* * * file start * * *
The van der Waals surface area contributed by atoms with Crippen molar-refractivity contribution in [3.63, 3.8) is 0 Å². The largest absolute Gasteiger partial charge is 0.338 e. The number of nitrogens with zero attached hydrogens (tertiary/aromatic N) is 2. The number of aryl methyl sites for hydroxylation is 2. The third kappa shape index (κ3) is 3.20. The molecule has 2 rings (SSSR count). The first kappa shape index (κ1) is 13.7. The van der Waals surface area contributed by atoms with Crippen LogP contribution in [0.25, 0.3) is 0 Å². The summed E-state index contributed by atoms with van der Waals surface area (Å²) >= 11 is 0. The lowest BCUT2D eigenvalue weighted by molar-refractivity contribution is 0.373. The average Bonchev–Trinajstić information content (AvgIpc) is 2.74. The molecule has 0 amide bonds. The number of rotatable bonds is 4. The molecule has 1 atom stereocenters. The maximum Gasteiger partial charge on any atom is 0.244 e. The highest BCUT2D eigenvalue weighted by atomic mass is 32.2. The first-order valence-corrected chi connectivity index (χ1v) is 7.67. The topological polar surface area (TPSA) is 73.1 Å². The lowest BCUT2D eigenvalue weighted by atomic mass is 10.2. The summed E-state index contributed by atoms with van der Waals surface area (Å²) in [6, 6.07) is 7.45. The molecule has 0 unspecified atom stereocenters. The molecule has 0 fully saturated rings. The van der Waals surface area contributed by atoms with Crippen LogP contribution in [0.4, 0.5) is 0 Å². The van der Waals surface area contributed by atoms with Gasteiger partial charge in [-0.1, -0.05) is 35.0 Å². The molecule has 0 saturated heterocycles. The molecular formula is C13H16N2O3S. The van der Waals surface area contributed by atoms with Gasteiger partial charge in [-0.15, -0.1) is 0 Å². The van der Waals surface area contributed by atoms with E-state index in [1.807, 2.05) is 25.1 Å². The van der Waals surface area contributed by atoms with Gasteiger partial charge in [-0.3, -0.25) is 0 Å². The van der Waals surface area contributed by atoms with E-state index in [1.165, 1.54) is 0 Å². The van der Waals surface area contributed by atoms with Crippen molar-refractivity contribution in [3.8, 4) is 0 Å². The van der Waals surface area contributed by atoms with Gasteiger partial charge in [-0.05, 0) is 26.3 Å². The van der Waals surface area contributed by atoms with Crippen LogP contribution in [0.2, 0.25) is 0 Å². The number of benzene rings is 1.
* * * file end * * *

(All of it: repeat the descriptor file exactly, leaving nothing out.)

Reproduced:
The van der Waals surface area contributed by atoms with Crippen molar-refractivity contribution in [3.63, 3.8) is 0 Å². The largest absolute Gasteiger partial charge is 0.338 e. The number of nitrogens with zero attached hydrogens (tertiary/aromatic N) is 2. The number of aryl methyl sites for hydroxylation is 2. The third kappa shape index (κ3) is 3.20. The molecule has 2 rings (SSSR count). The first kappa shape index (κ1) is 13.7. The van der Waals surface area contributed by atoms with Crippen LogP contribution in [0.25, 0.3) is 0 Å². The summed E-state index contributed by atoms with van der Waals surface area (Å²) >= 11 is 0. The lowest BCUT2D eigenvalue weighted by molar-refractivity contribution is 0.373. The average Bonchev–Trinajstić information content (AvgIpc) is 2.74. The molecule has 0 amide bonds. The number of rotatable bonds is 4. The molecule has 1 atom stereocenters. The maximum Gasteiger partial charge on any atom is 0.244 e. The highest BCUT2D eigenvalue weighted by atomic mass is 32.2. The first-order valence-corrected chi connectivity index (χ1v) is 7.67. The topological polar surface area (TPSA) is 73.1 Å². The lowest BCUT2D eigenvalue weighted by atomic mass is 10.2. The summed E-state index contributed by atoms with van der Waals surface area (Å²) in [6, 6.07) is 7.45. The molecule has 0 unspecified atom stereocenters. The molecule has 0 fully saturated rings. The van der Waals surface area contributed by atoms with Crippen LogP contribution in [0.4, 0.5) is 0 Å². The van der Waals surface area contributed by atoms with Gasteiger partial charge in [-0.1, -0.05) is 35.0 Å². The molecule has 0 saturated heterocycles. The molecular formula is C13H16N2O3S. The van der Waals surface area contributed by atoms with Gasteiger partial charge in [-0.15, -0.1) is 0 Å². The van der Waals surface area contributed by atoms with E-state index in [1.807, 2.05) is 25.1 Å². The van der Waals surface area contributed by atoms with Gasteiger partial charge in [-0.3, -0.25) is 0 Å². The van der Waals surface area contributed by atoms with E-state index in [1.165, 1.54) is 0 Å². The van der Waals surface area contributed by atoms with Crippen molar-refractivity contribution in [3.8, 4) is 0 Å². The van der Waals surface area contributed by atoms with Gasteiger partial charge in [-0.05, 0) is 26.3 Å². The van der Waals surface area contributed by atoms with Crippen LogP contribution in [0.2, 0.25) is 0 Å². The number of benzene rings is 1.